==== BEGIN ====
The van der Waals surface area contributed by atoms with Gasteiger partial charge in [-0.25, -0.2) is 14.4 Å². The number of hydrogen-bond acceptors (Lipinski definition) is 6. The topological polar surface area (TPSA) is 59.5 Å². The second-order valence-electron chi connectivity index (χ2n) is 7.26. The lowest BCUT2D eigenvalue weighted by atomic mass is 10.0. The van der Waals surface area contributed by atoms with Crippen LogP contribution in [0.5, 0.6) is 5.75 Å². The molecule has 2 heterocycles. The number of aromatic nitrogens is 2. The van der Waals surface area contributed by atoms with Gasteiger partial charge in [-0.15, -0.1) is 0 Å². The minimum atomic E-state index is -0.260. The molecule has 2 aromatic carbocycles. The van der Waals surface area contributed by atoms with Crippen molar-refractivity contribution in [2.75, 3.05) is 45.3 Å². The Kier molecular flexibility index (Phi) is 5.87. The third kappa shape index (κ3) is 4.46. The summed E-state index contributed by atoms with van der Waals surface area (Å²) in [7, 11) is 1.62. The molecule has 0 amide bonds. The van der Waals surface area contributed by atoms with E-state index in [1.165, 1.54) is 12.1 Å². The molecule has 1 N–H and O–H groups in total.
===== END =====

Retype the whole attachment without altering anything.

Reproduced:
The van der Waals surface area contributed by atoms with Gasteiger partial charge in [-0.25, -0.2) is 14.4 Å². The number of hydrogen-bond acceptors (Lipinski definition) is 6. The topological polar surface area (TPSA) is 59.5 Å². The second-order valence-electron chi connectivity index (χ2n) is 7.26. The lowest BCUT2D eigenvalue weighted by atomic mass is 10.0. The van der Waals surface area contributed by atoms with Crippen LogP contribution in [0.5, 0.6) is 5.75 Å². The molecule has 2 heterocycles. The number of aromatic nitrogens is 2. The van der Waals surface area contributed by atoms with Gasteiger partial charge in [-0.15, -0.1) is 0 Å². The minimum atomic E-state index is -0.260. The molecule has 2 aromatic carbocycles. The van der Waals surface area contributed by atoms with Crippen molar-refractivity contribution in [2.75, 3.05) is 45.3 Å². The Kier molecular flexibility index (Phi) is 5.87. The third kappa shape index (κ3) is 4.46. The summed E-state index contributed by atoms with van der Waals surface area (Å²) in [7, 11) is 1.62. The molecule has 0 amide bonds. The van der Waals surface area contributed by atoms with E-state index in [1.165, 1.54) is 12.1 Å². The molecule has 1 N–H and O–H groups in total.